New NHS remote medical records endanger domestic abuse and stalking victims, warn campaign groups
More than twenty Violence Against Women and Girls organisations, including Refuge, Women’s Aid, and End Violence Against Women Coalition, and the British Medical Association have expressed concern about the safety of domestic abuse survivors and victims of stalking as GPs in England fulfil their contractual requirement to provide patients with remote access to their medical records via the NHS app and website by the end of the month. There is alarm that perpetrators of domestic abuse may be able to gain access to a survivor’s records by coercing the survivor to share access or other means.
Since the 1 April this year, GP practices across England have been instructed to grant access to patients’ medical records through the NHS app and other online portals. By the 31 October, all surgeries in the country are contractually obligated to have provided this remote access to patients.
The organisations note that one in four women will experience domestic abuse in their lifetime with one in five women likely to experience stalking and the group are deeply concerned about the implications that accessibility to these records will have on survivors of domestic abuse and stalking. There is concern that making medical records easy to access will put survivors at greater risk.
While the changes only have to apply to prospective medical records made from the date of access, the specialist Technology-Facilitated Abuse Team at Refuge have found that, owing to historical local decisions and patients previously opting in when joining practices, there are inconsistencies in the information available to patients. Some are only able to access new, or recent, medical records, while others can see as far back as the 1970s and some have full information while for others sensitive information has been redacted.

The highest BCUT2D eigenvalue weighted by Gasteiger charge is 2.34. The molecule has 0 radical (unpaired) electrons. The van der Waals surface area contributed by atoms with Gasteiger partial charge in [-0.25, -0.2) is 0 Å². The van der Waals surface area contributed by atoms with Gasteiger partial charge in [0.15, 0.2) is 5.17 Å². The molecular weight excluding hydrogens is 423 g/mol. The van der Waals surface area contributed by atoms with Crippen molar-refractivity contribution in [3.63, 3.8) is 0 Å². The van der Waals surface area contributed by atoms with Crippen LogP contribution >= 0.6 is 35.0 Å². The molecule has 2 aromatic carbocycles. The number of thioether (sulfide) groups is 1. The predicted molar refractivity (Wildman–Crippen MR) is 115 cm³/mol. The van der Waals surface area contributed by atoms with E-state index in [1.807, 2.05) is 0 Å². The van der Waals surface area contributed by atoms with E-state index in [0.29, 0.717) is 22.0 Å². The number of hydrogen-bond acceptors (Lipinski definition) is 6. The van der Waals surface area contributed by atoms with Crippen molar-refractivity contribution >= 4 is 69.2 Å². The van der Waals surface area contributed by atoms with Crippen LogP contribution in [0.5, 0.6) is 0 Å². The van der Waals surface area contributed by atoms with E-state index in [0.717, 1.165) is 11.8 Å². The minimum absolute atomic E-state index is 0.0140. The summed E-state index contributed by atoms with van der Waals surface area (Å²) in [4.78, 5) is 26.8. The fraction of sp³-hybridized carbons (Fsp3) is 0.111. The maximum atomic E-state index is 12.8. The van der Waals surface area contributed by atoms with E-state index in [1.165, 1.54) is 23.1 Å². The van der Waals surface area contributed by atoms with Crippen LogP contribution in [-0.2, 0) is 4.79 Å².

While some survivors may find that they have already been made exempt, or that specific information has been redacted, by their surgeries, this will not be the case for everyone.
Survivors are urged to contact their GPs and request that access to their information is removed. There is no need for an appointment with a GP to do this; the reception team or any other member of staff at the practice with access to records can do this.
The organisations are advising that if it is safe to do so, survivors should consider deleting the NHS App from their device until better safeguarding and protections are in place. VAWG organisations such as Women’s Aid and Refuge have been engaging with NHS England to raise safety concerns for survivors over the past few years, and IRISi has developed specific guidance for GPs on how the app should be used in domestic abuse cases. Organisations will continue to work with NHS England to ensure the risks for survivors using the app are mitigated as much as possible.
Survivors are also advised to review any other medical apps they have downloaded on their devices, as they may lack adequate security measures if they were installed historically.